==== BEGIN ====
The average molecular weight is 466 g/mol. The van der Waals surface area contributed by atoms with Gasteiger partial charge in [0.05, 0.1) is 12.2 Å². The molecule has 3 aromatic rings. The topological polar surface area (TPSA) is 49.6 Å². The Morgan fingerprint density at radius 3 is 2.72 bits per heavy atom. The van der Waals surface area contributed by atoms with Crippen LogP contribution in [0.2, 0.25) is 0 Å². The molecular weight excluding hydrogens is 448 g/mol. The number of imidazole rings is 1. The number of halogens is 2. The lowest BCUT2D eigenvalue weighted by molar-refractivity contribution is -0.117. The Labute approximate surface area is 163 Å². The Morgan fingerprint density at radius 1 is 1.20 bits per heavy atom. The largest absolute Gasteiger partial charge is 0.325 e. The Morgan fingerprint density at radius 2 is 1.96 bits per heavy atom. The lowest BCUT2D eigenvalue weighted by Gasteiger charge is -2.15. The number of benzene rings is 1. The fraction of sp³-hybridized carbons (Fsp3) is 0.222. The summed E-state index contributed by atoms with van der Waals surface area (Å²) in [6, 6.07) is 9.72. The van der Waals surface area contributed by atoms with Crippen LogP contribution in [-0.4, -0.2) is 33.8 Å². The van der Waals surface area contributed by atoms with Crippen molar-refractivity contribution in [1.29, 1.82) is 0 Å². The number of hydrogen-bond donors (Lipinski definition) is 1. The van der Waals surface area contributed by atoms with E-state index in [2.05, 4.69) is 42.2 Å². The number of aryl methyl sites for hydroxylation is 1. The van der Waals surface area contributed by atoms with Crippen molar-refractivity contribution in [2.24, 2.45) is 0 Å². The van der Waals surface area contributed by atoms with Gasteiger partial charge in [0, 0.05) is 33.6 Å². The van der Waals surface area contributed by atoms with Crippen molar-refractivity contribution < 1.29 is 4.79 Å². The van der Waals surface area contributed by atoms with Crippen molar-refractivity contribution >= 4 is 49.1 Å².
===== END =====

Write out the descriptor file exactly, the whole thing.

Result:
The average molecular weight is 466 g/mol. The van der Waals surface area contributed by atoms with Gasteiger partial charge in [0.05, 0.1) is 12.2 Å². The molecule has 3 aromatic rings. The topological polar surface area (TPSA) is 49.6 Å². The Morgan fingerprint density at radius 3 is 2.72 bits per heavy atom. The van der Waals surface area contributed by atoms with Crippen LogP contribution in [0.2, 0.25) is 0 Å². The molecular weight excluding hydrogens is 448 g/mol. The number of imidazole rings is 1. The number of halogens is 2. The lowest BCUT2D eigenvalue weighted by molar-refractivity contribution is -0.117. The Labute approximate surface area is 163 Å². The Morgan fingerprint density at radius 1 is 1.20 bits per heavy atom. The largest absolute Gasteiger partial charge is 0.325 e. The Morgan fingerprint density at radius 2 is 1.96 bits per heavy atom. The lowest BCUT2D eigenvalue weighted by Gasteiger charge is -2.15. The number of benzene rings is 1. The fraction of sp³-hybridized carbons (Fsp3) is 0.222. The summed E-state index contributed by atoms with van der Waals surface area (Å²) in [6, 6.07) is 9.72. The van der Waals surface area contributed by atoms with Crippen LogP contribution in [-0.4, -0.2) is 33.8 Å². The van der Waals surface area contributed by atoms with Crippen molar-refractivity contribution in [1.29, 1.82) is 0 Å². The number of hydrogen-bond donors (Lipinski definition) is 1. The van der Waals surface area contributed by atoms with E-state index in [2.05, 4.69) is 42.2 Å². The number of aryl methyl sites for hydroxylation is 1. The van der Waals surface area contributed by atoms with Crippen molar-refractivity contribution in [2.24, 2.45) is 0 Å². The van der Waals surface area contributed by atoms with Gasteiger partial charge in [0, 0.05) is 33.6 Å². The van der Waals surface area contributed by atoms with Crippen molar-refractivity contribution < 1.29 is 4.79 Å². The van der Waals surface area contributed by atoms with Crippen molar-refractivity contribution >= 4 is 49.1 Å².